Guys really have it so much easier when it comes to getting a haircut. For the most part, fashion dictates that men have short hair. Men go to the barber shop, sit on the bench and wait their turn. When the time has come and it is your turn, you sit in the big swivelly chair for what seems like five minutes and you're done! At least that's how it is in Annan. Haircuts don't cost that much either. I think I pay about £7 for George's regular "short back and sides". I don't think guys worry that they can't budget for a haircut this month.

I don't envy men the hair loss thing. It must suck. I'm quite vain about my hair and I would be destroyed if it started to fall out. Pals of mine who are men and used to have long hair now have short hair because long hair that is rapidly thinning was making them sad. Our friend John used to have a head full of red dreadlocks. In photos of him in his youth, he looked like the Wild Man of Borneo. As he grew older and his hair started thinning, he said that from time to time he would wake up in the morning to find a ginger dreadlock on the pillow. He just cut it all off and has worn it short ever since.

The unwritten rule that has men having short hair and women having longer hair has an addendum to it. Women of "a certain age" have to stop having long hair. Think about it! How many women over the age of 35 do you know that have long hair? Answer: Not many

I am well over the age of 35 now and still have long hair. I like having long hair. There are no grey hairs in there (thanks Mom and Dad) and its still pretty thick. I still have to have it cut from time to time. Having long hair is one thing. Having long hair that looks uncared for is quite another.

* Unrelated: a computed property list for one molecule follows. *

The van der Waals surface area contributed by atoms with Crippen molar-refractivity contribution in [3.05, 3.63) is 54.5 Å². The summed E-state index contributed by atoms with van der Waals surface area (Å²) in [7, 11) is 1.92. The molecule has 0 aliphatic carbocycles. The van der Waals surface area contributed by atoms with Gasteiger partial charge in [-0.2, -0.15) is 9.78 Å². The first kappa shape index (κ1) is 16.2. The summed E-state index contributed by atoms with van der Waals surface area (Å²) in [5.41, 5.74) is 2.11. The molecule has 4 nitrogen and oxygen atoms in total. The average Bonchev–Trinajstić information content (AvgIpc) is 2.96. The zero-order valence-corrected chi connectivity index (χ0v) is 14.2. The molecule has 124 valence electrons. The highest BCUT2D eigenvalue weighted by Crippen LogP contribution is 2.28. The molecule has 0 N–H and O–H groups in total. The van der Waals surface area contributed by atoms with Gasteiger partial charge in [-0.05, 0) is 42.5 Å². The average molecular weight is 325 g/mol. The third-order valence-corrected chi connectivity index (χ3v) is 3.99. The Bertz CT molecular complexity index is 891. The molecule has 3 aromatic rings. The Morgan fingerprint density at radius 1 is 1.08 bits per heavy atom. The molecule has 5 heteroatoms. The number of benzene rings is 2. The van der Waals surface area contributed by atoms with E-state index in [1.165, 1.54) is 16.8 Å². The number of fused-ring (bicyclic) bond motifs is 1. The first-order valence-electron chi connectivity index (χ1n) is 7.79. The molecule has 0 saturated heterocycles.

I found a great hairdresser in Dumfries a few years ago. I told him that I didn't want to go the route of all women my age and have short hair. It was up to him to make it look good. Bless his heart, that's just what he did. I would leave the place feeling like a movie star. One good haircut can be just as good as about six months or more of therapy. Then the time to get an appointment grew longer and longer so he started hiking his prices up. The first two price hikes, I could still justify the expense. But the third price hike ended it for me. I wasn't going to wait six weeks in advance for an appointment and then have to pay through the nose for it. Don't even mention the price of getting my hair coloured! I'll only get the colour tweaked if I'm bored because as previously mentioned there are no greys. I'm not in the entertainment business and I don't live in London. This is Dumfries for heaven's sake! Who pays £48 for a cut and blowdry in Dumfries! It might be more than that now as I have stopped going to him. I've stayed with his salon though. I have a fear of a new salon destroying my hair.